When you think of preserving sweet fruits like strawberries, The most obvious is, well, preserves. Since that does not involve fermentation, that was a non-starter. WINE! I once watched Sandor Katz make a country wine from strawberries during my stay at his residency program, so that was the next idea.
Lactic acid fermentation of fruits like strawberries is difficult, due to their high sugar content (which tends to ferment into alcohol) and because of their naturally high acidity (pH around 3). Now you can make a fast fruit chutney and achieve lactic acid fermentation. But green strawberries have more starch and less sugar content than their ripe counterparts. Culinarily speaking, they can be treated more like cucumbers or other vegetables. I found some “quick-pickled” recipes (made with vinegar) to get some inspiration on the spices, but tried brining them instead.
We did manage to get ripe berries into a strawberry sauerkraut by dehydrating them first.
Now, are we saying pickled green strawberries are this year’s darling ingredient, like Brussels Sprouts were last year? It’s too early to say, but we have seen them making guest appearances on the menus of trendy spots around town. Of course, we’re leap-frogging the trend as usual by fermenting them rather than quick-pickling (learn the difference!)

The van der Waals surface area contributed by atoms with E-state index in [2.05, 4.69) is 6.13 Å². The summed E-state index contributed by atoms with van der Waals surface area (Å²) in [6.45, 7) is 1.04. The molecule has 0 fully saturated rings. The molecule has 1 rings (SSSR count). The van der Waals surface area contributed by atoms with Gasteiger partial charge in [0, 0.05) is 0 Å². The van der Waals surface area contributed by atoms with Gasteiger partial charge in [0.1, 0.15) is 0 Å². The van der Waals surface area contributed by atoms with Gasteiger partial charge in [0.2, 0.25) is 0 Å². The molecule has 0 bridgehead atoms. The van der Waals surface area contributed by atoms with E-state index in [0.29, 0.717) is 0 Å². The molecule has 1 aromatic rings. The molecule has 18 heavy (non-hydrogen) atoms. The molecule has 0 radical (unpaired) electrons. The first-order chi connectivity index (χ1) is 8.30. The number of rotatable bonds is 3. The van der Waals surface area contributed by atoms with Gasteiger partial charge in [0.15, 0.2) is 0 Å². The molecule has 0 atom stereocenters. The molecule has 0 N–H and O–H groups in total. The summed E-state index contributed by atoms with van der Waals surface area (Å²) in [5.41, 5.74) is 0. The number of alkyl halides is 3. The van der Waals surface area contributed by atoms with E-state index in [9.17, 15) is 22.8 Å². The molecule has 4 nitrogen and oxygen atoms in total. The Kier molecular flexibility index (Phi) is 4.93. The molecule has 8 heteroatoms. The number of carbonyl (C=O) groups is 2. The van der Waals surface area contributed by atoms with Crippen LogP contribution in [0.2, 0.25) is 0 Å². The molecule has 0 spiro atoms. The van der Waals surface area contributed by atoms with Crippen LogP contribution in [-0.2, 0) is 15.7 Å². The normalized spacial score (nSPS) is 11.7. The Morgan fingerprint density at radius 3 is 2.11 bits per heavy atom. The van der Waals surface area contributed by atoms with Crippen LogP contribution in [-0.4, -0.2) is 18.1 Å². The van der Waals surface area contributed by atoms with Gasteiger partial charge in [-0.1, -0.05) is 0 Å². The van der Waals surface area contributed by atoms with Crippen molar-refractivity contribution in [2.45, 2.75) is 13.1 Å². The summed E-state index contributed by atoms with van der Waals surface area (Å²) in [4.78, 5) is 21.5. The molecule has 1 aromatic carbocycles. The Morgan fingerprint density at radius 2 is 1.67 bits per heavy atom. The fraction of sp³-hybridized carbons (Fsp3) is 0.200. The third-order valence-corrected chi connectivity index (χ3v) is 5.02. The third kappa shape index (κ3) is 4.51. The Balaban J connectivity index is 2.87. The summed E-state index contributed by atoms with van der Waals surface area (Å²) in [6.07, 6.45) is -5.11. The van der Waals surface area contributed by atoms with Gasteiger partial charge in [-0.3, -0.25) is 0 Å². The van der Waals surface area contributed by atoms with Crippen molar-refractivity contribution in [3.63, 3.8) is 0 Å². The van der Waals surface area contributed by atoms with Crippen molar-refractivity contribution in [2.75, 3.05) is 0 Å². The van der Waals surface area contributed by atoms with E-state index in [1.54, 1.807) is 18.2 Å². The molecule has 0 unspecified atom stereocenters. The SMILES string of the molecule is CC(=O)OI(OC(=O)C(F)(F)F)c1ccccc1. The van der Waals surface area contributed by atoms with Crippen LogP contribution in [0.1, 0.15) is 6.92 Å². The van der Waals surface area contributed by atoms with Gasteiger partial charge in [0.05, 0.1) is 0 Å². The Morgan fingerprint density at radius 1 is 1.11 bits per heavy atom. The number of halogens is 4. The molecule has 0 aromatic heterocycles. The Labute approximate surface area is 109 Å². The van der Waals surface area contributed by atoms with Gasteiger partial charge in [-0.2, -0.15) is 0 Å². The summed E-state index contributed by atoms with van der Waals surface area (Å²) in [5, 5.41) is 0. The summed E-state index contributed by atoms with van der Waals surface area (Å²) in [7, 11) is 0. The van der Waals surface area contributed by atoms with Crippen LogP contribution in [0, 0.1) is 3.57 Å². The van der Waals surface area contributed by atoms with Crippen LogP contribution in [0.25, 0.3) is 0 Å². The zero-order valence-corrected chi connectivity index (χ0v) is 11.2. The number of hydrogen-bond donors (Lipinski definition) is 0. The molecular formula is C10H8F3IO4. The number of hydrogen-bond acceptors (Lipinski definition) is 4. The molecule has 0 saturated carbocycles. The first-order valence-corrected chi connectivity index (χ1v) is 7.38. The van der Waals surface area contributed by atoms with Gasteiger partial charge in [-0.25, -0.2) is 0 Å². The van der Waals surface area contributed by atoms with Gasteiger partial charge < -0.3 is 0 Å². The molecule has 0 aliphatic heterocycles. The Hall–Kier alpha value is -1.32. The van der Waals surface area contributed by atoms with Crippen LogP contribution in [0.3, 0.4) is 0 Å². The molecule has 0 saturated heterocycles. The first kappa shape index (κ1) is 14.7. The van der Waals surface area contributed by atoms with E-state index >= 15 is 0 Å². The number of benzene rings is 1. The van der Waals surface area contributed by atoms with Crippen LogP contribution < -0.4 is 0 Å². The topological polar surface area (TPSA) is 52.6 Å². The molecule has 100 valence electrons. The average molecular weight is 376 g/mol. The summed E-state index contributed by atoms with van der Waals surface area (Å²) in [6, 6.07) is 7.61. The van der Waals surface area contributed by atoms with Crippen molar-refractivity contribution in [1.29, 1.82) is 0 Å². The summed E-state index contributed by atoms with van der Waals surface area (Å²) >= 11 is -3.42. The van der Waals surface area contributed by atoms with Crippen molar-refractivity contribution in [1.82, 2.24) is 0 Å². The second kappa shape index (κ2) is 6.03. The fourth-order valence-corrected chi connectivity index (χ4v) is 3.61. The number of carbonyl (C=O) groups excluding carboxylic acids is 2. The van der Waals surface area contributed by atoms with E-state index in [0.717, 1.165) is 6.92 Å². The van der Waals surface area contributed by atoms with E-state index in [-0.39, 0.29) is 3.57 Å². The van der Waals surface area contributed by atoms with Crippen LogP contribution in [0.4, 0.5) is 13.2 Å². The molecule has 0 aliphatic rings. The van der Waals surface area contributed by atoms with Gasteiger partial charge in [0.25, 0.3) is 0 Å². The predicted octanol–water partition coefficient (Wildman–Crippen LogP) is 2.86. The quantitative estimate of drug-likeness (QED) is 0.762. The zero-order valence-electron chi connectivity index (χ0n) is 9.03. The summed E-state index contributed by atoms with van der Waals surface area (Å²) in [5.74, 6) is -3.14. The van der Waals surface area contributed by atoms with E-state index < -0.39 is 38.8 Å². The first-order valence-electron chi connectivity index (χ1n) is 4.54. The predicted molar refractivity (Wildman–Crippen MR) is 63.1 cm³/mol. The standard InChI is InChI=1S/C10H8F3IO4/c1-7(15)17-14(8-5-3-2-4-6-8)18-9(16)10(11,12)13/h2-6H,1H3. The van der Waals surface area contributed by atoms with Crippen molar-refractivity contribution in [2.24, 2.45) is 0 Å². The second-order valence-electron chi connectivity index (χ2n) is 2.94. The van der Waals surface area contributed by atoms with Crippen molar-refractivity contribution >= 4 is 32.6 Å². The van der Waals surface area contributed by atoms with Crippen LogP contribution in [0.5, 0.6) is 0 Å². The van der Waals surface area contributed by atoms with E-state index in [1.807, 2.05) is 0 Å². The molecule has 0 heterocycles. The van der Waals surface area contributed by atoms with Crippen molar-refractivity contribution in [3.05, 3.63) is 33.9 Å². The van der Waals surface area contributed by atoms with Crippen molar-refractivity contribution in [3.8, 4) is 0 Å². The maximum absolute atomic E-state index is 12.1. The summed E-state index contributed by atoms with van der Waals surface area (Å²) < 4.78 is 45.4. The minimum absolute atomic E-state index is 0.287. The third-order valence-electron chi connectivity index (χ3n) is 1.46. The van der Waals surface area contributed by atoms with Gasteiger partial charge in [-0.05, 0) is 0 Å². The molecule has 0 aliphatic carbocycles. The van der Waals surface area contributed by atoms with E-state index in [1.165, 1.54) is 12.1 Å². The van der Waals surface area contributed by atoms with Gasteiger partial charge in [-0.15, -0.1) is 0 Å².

Green strawberries soften during fermentation. They have a lot of crunch, like a cucumber, with just an essence of berries.
How to serve them? They go well with a creamy mild cheese (think Brie or Camembert), in tacos, on a cheese or charcuterie plate, sliced on a sandwich, atop a green salad, as a cocktail garnish, or simply stirred into some kefir, yogurt or porridge. Anywhere when you’d use sweet and sour pickles or even mild pickled peppers, you can use these beauties.
Pickled Green Strawberries
- 12 to 16 oz. (350 to 450g), about 1 to 1 1/2 pints fresh green (unripe) strawberries
- 2 ripe strawberries
- 1 orange
- 4 dried bay (laurel) leaves
- 2 Tbsp. (30 ml) raw apple cider vinegar or ripe kombucha
- 1/2 teaspoon (3 ml) whole allspice berries
- 1 1/2 cups (350 ml) filtered water
- 2 teaspoons (10 ml) fine salt
- 1 fresh jalapeño or other spicy chile pepper
- Dissolve salt in water to make a 3% salt-water brine.
- Remove leafy tops from strawberries (both ripe and green) and slice in half lengthwise. You can leave the berries that are smaller than your thumb whole. Rinse berries well.
- Zest or peel half the orange into large strips (use orange for another purpose). Add orange peel, bay leaves, allspice and apple cider vinegar or kombucha to a quart sized mason jar.
- If using jalapeño, cut top off. To reduce heat of pepper, remove the seeds and white membrane and discard or compost. Leave them in if you want it spicier. Slice lengthwise into quarters. Add slices to jar.
- Add strawberries to jar. Use your Tetris skills to ensure they all fit!
- Insert a weight to keep the strawberries submerged in the brine.
- Slowly pour brine in, coming to 1/2" below the top of the jar.
- Close the lid tightly (or use airlock) and set on kitchen counter.
- After 2 days (if not using airlock), "burp" the jar to release pressure and observe fermentation activity (bubbles will tell you it's happening).
- Ferment another 2 to 4 days, burping daily. The strawberries will soften further.
- When the strawberries have softened to your liking (could take up to 10 days or more), remove weight and store in refrigerator.
- Pickled strawberries will last 1-2 months in refrigerator before starting to get mushy.
How would you use them, Fermenters? Add your comments below!
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